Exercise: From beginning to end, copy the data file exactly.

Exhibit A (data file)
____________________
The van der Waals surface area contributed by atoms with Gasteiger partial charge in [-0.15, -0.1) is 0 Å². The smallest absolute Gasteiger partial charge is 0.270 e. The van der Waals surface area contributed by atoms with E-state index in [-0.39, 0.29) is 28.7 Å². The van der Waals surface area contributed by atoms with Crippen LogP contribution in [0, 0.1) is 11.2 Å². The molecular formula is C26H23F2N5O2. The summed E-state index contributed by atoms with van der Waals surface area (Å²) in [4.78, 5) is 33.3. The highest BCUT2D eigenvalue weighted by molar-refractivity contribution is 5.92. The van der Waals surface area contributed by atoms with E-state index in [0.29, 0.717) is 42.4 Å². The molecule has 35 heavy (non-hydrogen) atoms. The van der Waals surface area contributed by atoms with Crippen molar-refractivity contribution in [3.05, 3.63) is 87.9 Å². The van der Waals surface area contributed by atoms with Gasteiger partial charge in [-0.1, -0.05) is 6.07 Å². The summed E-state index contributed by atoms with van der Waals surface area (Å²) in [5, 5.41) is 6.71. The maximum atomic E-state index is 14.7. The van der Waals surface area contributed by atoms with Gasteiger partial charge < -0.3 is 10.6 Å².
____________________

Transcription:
The van der Waals surface area contributed by atoms with Gasteiger partial charge in [-0.15, -0.1) is 0 Å². The smallest absolute Gasteiger partial charge is 0.270 e. The van der Waals surface area contributed by atoms with E-state index in [-0.39, 0.29) is 28.7 Å². The van der Waals surface area contributed by atoms with Crippen LogP contribution in [0, 0.1) is 11.2 Å². The molecular formula is C26H23F2N5O2. The summed E-state index contributed by atoms with van der Waals surface area (Å²) in [4.78, 5) is 33.3. The highest BCUT2D eigenvalue weighted by molar-refractivity contribution is 5.92. The van der Waals surface area contributed by atoms with E-state index in [0.29, 0.717) is 42.4 Å². The molecule has 35 heavy (non-hydrogen) atoms. The van der Waals surface area contributed by atoms with Crippen molar-refractivity contribution in [3.05, 3.63) is 87.9 Å². The van der Waals surface area contributed by atoms with Gasteiger partial charge in [-0.1, -0.05) is 6.07 Å². The summed E-state index contributed by atoms with van der Waals surface area (Å²) in [5, 5.41) is 6.71. The maximum atomic E-state index is 14.7. The van der Waals surface area contributed by atoms with Gasteiger partial charge < -0.3 is 10.6 Å².